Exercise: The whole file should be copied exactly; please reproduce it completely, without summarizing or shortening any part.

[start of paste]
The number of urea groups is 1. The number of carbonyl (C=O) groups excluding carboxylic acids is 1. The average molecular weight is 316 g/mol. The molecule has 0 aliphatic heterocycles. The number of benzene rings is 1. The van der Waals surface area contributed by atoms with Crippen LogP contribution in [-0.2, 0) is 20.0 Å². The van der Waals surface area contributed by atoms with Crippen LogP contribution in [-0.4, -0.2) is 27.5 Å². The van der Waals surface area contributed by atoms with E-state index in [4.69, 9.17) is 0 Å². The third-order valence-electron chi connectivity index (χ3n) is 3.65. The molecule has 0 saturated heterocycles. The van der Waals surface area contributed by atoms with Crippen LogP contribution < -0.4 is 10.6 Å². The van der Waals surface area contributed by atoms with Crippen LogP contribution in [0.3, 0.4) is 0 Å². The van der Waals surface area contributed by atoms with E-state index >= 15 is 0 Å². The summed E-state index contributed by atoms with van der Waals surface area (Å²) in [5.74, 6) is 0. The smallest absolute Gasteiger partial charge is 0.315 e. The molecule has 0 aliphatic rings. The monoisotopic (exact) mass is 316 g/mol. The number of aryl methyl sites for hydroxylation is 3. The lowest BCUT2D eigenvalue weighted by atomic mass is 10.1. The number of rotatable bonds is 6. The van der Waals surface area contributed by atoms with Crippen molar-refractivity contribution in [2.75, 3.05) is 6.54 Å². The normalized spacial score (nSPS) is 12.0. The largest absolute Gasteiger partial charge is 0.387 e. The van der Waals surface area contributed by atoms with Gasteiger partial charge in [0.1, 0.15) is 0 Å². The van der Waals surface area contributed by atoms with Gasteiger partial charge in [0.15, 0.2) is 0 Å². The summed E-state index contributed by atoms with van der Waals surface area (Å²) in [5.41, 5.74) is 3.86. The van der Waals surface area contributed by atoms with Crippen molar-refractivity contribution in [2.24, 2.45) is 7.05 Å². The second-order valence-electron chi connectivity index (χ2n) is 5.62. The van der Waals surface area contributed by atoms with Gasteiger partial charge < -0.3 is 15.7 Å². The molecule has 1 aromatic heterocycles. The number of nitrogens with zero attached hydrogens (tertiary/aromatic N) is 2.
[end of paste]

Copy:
The number of urea groups is 1. The number of carbonyl (C=O) groups excluding carboxylic acids is 1. The average molecular weight is 316 g/mol. The molecule has 0 aliphatic heterocycles. The number of benzene rings is 1. The van der Waals surface area contributed by atoms with Crippen LogP contribution in [-0.2, 0) is 20.0 Å². The van der Waals surface area contributed by atoms with Crippen LogP contribution in [-0.4, -0.2) is 27.5 Å². The van der Waals surface area contributed by atoms with E-state index in [4.69, 9.17) is 0 Å². The third-order valence-electron chi connectivity index (χ3n) is 3.65. The molecule has 0 saturated heterocycles. The van der Waals surface area contributed by atoms with Crippen LogP contribution < -0.4 is 10.6 Å². The van der Waals surface area contributed by atoms with Crippen LogP contribution in [0.3, 0.4) is 0 Å². The van der Waals surface area contributed by atoms with E-state index >= 15 is 0 Å². The summed E-state index contributed by atoms with van der Waals surface area (Å²) in [5.74, 6) is 0. The smallest absolute Gasteiger partial charge is 0.315 e. The molecule has 0 aliphatic rings. The monoisotopic (exact) mass is 316 g/mol. The number of aryl methyl sites for hydroxylation is 3. The lowest BCUT2D eigenvalue weighted by atomic mass is 10.1. The number of rotatable bonds is 6. The van der Waals surface area contributed by atoms with Crippen molar-refractivity contribution in [2.75, 3.05) is 6.54 Å². The normalized spacial score (nSPS) is 12.0. The largest absolute Gasteiger partial charge is 0.387 e. The van der Waals surface area contributed by atoms with Gasteiger partial charge in [0.1, 0.15) is 0 Å². The van der Waals surface area contributed by atoms with Gasteiger partial charge in [0.15, 0.2) is 0 Å². The summed E-state index contributed by atoms with van der Waals surface area (Å²) in [5.41, 5.74) is 3.86. The van der Waals surface area contributed by atoms with Crippen molar-refractivity contribution in [2.24, 2.45) is 7.05 Å². The second-order valence-electron chi connectivity index (χ2n) is 5.62. The van der Waals surface area contributed by atoms with Gasteiger partial charge < -0.3 is 15.7 Å². The molecule has 1 aromatic heterocycles. The number of nitrogens with zero attached hydrogens (tertiary/aromatic N) is 2.